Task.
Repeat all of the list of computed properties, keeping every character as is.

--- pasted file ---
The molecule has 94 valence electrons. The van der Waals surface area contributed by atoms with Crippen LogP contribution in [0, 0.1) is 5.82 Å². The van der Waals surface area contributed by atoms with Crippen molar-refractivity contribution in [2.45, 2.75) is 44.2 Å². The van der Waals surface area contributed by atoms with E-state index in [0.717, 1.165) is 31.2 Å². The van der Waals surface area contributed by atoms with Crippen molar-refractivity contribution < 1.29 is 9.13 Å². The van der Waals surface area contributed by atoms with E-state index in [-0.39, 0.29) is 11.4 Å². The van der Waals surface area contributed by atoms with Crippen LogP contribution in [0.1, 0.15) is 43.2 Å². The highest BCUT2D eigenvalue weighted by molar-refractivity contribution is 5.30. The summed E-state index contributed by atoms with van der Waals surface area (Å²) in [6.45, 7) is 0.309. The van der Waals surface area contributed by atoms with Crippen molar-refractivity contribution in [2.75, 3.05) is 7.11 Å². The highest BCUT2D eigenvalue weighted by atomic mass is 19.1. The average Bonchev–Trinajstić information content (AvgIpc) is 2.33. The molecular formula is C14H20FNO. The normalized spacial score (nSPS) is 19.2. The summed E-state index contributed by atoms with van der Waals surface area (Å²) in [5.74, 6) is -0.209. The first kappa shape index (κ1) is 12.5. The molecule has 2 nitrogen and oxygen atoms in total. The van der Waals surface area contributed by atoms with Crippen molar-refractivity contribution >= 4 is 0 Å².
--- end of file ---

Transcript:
The molecule has 94 valence electrons. The van der Waals surface area contributed by atoms with Crippen LogP contribution in [0, 0.1) is 5.82 Å². The van der Waals surface area contributed by atoms with Crippen molar-refractivity contribution in [2.45, 2.75) is 44.2 Å². The van der Waals surface area contributed by atoms with E-state index in [0.717, 1.165) is 31.2 Å². The van der Waals surface area contributed by atoms with Crippen molar-refractivity contribution < 1.29 is 9.13 Å². The van der Waals surface area contributed by atoms with E-state index in [-0.39, 0.29) is 11.4 Å². The van der Waals surface area contributed by atoms with Crippen LogP contribution in [0.1, 0.15) is 43.2 Å². The highest BCUT2D eigenvalue weighted by molar-refractivity contribution is 5.30. The summed E-state index contributed by atoms with van der Waals surface area (Å²) in [6.45, 7) is 0.309. The van der Waals surface area contributed by atoms with Crippen molar-refractivity contribution in [2.75, 3.05) is 7.11 Å². The highest BCUT2D eigenvalue weighted by atomic mass is 19.1. The average Bonchev–Trinajstić information content (AvgIpc) is 2.33. The molecular formula is C14H20FNO. The normalized spacial score (nSPS) is 19.2. The summed E-state index contributed by atoms with van der Waals surface area (Å²) in [5.74, 6) is -0.209. The first kappa shape index (κ1) is 12.5. The molecule has 2 nitrogen and oxygen atoms in total. The van der Waals surface area contributed by atoms with Crippen molar-refractivity contribution >= 4 is 0 Å².